In Missouri, ICM Inc. announced the successful completions of its first and second 1,000-hour performance runs (1,100 continuous hours each run) of its patent-pending Generation 2.0 Co-Located Cellulose Ethanol process. The runs, performed at ICM’s pilot plant in St. Joseph, Missouri, prove out the colocated technology design for the conversion of cellulosic biomass feedstocks, including energy crops such as switchgrass and energy sorghum, agricultural crop residues, and forestry residues, to cellulosic ethanol and coproducts.
The first performance run, which ran from March to late April, focused on switchgrass, a perennial crop as its feedstock. The second performance run, which ran from early June to late July, focused on energy sorghum, an annual crop as its feedstock. Essentially, both runs were similar in nature, but with a few minor operational modifications included to allow for smoother operation between the two runs.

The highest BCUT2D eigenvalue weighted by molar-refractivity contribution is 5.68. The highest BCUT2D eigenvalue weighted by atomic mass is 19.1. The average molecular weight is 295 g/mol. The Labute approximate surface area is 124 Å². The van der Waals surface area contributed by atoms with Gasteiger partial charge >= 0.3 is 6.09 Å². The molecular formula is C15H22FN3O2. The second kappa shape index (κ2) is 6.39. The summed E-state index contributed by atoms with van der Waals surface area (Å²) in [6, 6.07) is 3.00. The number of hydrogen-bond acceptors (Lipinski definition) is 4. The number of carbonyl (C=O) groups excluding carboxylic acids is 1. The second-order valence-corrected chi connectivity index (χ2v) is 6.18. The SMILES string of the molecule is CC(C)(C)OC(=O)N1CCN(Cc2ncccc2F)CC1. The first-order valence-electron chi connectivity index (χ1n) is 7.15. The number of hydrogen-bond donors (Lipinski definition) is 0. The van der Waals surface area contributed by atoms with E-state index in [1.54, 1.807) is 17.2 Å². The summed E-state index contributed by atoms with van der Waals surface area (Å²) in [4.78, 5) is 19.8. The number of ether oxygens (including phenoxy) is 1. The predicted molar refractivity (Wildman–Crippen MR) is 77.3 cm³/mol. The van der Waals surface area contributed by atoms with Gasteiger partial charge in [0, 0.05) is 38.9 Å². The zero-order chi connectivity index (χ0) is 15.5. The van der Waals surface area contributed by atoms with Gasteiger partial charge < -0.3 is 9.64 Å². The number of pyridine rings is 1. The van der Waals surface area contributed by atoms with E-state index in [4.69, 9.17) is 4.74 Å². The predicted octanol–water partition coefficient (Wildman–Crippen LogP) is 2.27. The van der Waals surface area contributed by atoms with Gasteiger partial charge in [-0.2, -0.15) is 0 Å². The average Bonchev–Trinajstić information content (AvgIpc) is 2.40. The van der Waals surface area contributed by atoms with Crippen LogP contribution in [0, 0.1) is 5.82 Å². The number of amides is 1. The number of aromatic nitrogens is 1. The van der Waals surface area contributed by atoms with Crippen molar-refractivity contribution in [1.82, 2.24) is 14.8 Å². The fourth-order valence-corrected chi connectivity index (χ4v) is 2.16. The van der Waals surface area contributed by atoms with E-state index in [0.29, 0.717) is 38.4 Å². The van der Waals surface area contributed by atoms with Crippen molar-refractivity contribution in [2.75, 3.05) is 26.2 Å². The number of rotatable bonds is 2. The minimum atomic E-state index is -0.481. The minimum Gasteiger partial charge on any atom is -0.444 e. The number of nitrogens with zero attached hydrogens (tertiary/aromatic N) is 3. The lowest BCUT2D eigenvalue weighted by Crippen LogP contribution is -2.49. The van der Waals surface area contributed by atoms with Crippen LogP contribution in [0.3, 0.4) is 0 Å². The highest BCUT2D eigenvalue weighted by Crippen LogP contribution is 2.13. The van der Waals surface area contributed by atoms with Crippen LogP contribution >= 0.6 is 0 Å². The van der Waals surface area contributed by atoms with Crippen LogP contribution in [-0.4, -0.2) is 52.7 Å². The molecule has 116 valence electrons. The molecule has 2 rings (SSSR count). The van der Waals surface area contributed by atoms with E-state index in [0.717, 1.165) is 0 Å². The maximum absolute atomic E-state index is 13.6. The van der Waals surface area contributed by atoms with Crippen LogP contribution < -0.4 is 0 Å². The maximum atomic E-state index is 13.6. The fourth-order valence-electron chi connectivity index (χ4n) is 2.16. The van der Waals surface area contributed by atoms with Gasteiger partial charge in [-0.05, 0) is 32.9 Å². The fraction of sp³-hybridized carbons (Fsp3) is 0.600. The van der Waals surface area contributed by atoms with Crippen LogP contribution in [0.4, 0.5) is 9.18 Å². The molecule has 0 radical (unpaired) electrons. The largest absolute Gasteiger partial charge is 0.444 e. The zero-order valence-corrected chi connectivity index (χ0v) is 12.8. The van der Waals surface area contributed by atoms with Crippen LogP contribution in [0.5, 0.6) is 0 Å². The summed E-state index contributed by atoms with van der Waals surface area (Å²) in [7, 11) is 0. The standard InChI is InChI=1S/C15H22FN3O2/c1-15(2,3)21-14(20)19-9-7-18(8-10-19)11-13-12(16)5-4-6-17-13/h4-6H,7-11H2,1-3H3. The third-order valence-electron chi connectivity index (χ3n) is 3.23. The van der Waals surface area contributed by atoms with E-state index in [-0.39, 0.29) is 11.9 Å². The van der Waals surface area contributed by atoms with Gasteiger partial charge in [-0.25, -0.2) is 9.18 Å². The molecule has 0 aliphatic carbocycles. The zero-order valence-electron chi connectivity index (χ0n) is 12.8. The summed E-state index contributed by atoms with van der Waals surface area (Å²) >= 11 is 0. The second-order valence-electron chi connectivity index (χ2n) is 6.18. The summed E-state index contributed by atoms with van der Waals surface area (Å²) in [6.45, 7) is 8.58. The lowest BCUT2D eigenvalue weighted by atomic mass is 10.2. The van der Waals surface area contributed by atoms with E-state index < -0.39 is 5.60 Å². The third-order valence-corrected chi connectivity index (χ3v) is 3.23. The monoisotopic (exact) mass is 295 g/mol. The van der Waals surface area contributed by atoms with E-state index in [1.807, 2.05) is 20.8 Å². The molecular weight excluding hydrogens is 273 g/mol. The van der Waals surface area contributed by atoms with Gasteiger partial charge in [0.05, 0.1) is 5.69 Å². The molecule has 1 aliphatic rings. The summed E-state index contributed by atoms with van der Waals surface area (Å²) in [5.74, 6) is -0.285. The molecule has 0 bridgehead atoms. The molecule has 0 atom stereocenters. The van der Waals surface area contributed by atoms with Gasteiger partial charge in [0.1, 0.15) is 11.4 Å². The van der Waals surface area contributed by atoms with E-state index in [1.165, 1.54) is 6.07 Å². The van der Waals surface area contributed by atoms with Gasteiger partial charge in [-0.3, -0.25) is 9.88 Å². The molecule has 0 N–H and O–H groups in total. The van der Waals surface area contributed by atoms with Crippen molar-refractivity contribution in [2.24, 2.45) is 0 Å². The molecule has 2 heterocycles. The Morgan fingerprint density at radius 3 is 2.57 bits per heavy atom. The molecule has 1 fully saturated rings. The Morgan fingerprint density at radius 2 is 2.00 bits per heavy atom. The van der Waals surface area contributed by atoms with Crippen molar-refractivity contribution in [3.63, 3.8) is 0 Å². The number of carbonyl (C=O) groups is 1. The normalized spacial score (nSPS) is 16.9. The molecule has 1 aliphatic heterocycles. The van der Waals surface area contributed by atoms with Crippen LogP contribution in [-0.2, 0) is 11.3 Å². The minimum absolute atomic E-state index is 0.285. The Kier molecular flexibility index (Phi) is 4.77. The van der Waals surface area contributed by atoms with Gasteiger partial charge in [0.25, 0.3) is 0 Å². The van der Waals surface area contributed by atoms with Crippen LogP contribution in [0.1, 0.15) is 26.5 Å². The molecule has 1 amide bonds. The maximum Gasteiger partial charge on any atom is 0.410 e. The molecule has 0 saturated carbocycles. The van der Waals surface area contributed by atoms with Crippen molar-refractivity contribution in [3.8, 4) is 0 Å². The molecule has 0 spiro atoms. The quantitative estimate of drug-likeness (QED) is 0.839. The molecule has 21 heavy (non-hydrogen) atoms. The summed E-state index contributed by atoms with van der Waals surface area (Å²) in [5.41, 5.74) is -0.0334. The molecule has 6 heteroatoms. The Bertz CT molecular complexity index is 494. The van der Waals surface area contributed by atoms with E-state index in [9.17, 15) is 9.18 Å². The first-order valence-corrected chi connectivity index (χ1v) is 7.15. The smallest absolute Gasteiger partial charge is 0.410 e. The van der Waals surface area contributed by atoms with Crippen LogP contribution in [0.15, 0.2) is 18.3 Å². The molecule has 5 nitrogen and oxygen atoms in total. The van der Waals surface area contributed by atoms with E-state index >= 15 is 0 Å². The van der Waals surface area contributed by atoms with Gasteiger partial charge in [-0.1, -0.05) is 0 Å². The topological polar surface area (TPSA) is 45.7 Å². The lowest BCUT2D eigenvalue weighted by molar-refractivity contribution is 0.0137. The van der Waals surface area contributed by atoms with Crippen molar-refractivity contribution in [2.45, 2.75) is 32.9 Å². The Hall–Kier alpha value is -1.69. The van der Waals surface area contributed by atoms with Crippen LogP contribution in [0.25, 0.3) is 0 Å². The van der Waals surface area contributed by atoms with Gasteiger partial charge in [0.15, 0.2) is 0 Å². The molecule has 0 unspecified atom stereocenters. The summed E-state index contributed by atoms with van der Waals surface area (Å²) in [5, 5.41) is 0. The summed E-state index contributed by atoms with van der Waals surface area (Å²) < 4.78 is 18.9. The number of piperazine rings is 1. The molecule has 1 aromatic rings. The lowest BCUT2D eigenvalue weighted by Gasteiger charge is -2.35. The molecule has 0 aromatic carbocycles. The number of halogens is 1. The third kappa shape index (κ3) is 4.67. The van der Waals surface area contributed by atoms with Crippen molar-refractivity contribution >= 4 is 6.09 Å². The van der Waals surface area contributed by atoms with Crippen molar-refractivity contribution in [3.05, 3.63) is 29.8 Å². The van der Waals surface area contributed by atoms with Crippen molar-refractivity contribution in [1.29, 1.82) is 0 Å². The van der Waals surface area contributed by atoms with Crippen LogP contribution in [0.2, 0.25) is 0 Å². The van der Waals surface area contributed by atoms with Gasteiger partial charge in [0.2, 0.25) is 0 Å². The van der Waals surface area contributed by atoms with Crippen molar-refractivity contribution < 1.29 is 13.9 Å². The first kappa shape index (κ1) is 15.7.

The 1,000-plus hours of continuous production in each run are a significant achievement, as it qualifies these data sets for federal loan guarantee programs, which can be utilized in the financing of new, advanced generation renewable energy technologies.
From both mechanical and process operations perspectives, the two 1,000-hour Generation 2.0 (Gen. 2.0) runs performed continuously and exceptionally well on a 24/7 basis, as would be required in a commercial operation.
These runs also validate ICM’s colocated model that produces valuable boiler fuel and animal feed co-products in addition to cellulosic ethanol.